It’s no secret that musical legends roam the streets of Mill Valley.
But while members of the Rock and Roll Hall of Fame can be spotted or popping up as at , one much-acclaimed artist aptly remains out of the local spotlight.
Josh Davis, aka DJ Shadow, is well into his second decade of making the kind of innovative music that has both created new genres and propelled them to greater heights, and he’s spent most of that career living and working right here in Mill Valley. His music resides somewhere between hip-hop and electronic music, but both labels seem to do a disservice to his ability to brilliantly mine the depths of his massive record collection, sampling dozen of bits and pieces of songs and twisting them into riveting new sonic creations.
Shadow’s 1996 debut album, Entroducing…, is widely regarded as one of the top records of its era. Venerable online tastemaker Pitchfork Media ranked it 7th on the list of the top 100 albums of the 1990s.
With his latest album, The Less You Know, the Better, Shadow mixes in an array of styles and “upholds his debut’s pioneering spirit,” according to The Telegraph. DJ Shadow performs Friday night at the Regency Ballroom in San Francisco, his first Bay Area show in four years.
He sat down with Mill Valley Patch to talk about the new record, his love for his hometown and stocking up on vinyl to plan for its eventual disappearance.
Mill Valley Patch: You’ve called samples that you’ve gleaned from other records the “vitamins in the soil” of your own projects. How many of those vitamins on your new record, The Less You Know, The Better, came from [former Village Music owner] John Goddard’s storage unit on Sunnyside? Do you still pay him regular visits?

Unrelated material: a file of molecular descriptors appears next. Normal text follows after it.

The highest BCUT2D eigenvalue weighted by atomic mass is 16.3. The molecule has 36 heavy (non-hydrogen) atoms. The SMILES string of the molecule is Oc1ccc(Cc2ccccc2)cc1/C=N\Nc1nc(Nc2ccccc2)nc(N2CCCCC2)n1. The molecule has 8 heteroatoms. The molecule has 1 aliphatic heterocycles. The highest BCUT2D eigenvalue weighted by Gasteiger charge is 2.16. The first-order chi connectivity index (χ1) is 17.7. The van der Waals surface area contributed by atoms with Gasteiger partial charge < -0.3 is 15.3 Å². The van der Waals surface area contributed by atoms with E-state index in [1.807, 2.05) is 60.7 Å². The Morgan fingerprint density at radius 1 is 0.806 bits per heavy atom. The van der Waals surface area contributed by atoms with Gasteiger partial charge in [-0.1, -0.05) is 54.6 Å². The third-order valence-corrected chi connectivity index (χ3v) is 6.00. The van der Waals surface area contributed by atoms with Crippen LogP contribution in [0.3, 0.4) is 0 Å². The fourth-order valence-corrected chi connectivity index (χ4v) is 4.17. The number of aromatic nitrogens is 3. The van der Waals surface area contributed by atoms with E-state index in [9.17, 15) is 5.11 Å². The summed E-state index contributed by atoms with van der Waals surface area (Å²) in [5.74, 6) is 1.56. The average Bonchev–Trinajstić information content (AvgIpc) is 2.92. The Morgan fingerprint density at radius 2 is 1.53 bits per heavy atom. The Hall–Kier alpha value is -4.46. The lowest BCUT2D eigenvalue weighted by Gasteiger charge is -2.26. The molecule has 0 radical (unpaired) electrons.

DJ Shadow: Every once in a while. There are probably hundreds of records from when Village was open that I still haven’t gone through. For most of the last decade, I’ve been acutely aware of the fact that vinyl is drying up at alarming rate, so I was always buying vinyl at a clip that I knew I couldn’t possibly digest, with the thought that once everything is gone and there aren’t any more used records stores, I’ll still have a lot of to go through in my own storage. Whether or not that was smart or healthy, that’s the philosophy I’ve had for the past 10 or 15 years.
MVP: Preparing for Vinyl Armageddon.
DS: Pretty much, yeah.
MVP: You’ve said that you felt totally free after making your last album, 2006’s The Outsider, and that you felt that it wiped the slate clean for you. Was that the first time you’ve had that feeling in a while?
DS: I think so. There have been times where I wanted to feel that and convinced myself that I was feeling that but didn’t realize that I wasn’t feeling it as acutely as I should have. On some level, there was a build and destroy aesthetic to The Outsider and it was intended to clear a lot of dead wood. People take it the wrong way, but I wanted to make clear that for people waiting around for me to return to a sound that I made 15 years ago, it just wasn’t in the cards. I wanted to articulate that my fanbase quite strongly.
When I sat down to make this record, I literally felt as though I was starting over and I had no pressure to be or do anything other than just try and make music that seemed satisfying to me.
MVP: That has to be a nice feeling this far into your career.
DS: It has been.
MVP: What was the starting point of this project? When did you officially decide to dive into making this record?
DS: When I started getting serious at the end of 2009 and endeavoring to work full-time in isolation on the record, I was unsure for the first couple of months, but I started to feel as though I was onto something with the first few tracks that started to take shape – “I Gotta Rokk,” “Sad and Lonely” and “Redeemed.” But all of them were problematic. "Redeemed" was the most challenging song I’ve ever made in terms of getting the samples to fit harmoniously. When I hear the mix now, I’m amazed in terms of how far it came. I had to do surgery to the percussive elements of it. I liken the process to animation in that it takes an hour for every second.
MVP: You went on tour in 2010 in the midst of making this record. How did the tour change this record?